On The Angie there is the description of treatment number 6 with ECT. Trouble with waking due to the laryngeal mask which is exceptional since in the last 16 years we used it only once for a patient with a large beard. It was difficult to ventilate him due to the beard. Don’t forget to read the comments.
ECT electroconvulsive therapy electroshock
The new Journal of ECT is out. This number is all about side-effetc of ECT. An important issue to my opinion. One important article of this issue is Pharmacological Attenuation of Electroconvulsive Therapy-Induced Cognitive Deficits
The most important psychopharmacological agents in the attenuation of ECT-induced cognitive deficits studied up until now are:
- Ketamine anesthesia in ECT might be neuroprotective according to a retrospective study. In this study it was reported that a significantly quicker recovery of orientation in 36 patients who were switched from methohexital to ketamine anesthesia appeared midway through the ECT course because of insufficient seizure duration with the barbiturate anesthetic drug. In another trial etomidate was compared to ketamine anesthesia across 6 ECT sessions in 10 patients. Anterograde memory function (tested simply as short-term memory for 4 words) was significantly better in the ketamine group. There is some fear that ketamine might attenuate the convulsion as well adn thus hamper therapeutic efficacy. Ketamine also has some troublesome side-effects such as hallucinations.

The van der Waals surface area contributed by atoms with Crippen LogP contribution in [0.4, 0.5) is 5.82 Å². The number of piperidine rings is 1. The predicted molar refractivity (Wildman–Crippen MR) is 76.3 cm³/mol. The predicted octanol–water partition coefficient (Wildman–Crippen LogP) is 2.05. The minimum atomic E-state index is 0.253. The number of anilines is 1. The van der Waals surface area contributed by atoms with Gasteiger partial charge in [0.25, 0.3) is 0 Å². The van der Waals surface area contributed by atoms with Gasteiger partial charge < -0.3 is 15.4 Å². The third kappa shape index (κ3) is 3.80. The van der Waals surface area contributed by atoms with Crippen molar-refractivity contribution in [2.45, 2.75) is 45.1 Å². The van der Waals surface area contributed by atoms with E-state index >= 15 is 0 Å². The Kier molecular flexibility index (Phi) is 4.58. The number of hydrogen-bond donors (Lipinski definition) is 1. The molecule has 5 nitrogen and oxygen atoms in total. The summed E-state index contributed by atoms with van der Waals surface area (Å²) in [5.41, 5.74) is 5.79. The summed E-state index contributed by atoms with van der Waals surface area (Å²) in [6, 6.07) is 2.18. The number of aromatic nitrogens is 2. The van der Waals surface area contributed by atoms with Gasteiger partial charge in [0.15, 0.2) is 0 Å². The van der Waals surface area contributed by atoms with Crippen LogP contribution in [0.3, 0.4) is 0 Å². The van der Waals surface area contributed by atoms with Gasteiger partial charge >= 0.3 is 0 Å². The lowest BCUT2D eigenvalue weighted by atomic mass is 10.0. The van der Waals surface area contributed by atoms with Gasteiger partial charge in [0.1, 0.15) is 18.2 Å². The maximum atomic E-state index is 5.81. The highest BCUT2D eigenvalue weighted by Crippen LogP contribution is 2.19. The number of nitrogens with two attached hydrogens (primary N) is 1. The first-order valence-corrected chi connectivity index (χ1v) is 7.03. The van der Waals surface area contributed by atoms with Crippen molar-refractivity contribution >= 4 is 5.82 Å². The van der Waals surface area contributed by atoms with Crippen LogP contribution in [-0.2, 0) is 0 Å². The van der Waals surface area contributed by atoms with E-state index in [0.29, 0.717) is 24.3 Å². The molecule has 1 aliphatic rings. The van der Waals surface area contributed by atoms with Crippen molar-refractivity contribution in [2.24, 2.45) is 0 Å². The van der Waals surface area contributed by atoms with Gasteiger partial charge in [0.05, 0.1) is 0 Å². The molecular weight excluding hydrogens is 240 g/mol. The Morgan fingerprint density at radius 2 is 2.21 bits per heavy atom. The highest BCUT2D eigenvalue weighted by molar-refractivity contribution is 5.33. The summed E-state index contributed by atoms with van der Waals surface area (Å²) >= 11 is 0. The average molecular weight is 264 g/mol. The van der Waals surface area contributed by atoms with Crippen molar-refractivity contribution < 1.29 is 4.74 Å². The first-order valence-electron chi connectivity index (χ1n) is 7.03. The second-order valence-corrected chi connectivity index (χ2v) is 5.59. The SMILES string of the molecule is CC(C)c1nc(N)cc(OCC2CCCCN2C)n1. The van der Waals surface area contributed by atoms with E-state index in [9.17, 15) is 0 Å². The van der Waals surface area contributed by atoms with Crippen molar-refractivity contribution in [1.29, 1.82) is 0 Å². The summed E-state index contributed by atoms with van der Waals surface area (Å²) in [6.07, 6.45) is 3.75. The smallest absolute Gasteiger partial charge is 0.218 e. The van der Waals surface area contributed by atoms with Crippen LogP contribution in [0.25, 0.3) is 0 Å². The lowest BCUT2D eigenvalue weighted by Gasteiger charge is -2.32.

- There are no clinical trials that have assessed the inflammatory hypotheses in the context of ECT. However, across a 6-month period, indomethacin (100-150 mg/d) was found to protect against cognitive decline in patients with Alzheimer disease as compared with placebo-treated patients. In animal studies there is some attenuation of cognitive side effects of ECT by cox-2 inhibitors.
- Calcium channel blockers (antihypertensive drugs) with the exception of nifedipine,seem to consistently preserve task recall after ECS in rats. The preclinical findings of the memory-preserving effects of these drugs have not been replicated in human subjects in the context of ECT. Two placebo controlled trials were negative.
- Three clinical trials have assessed the antiamnestic effects of cholinesterase inhibitors (ChEIs) in the context of ECT. The results of these trials suggest that the coadministration of ChEI with ECT may compensate for or correct the ECT-induced cholinergic changes, which putatively, at least, partly explain cognitive impairment with ECT.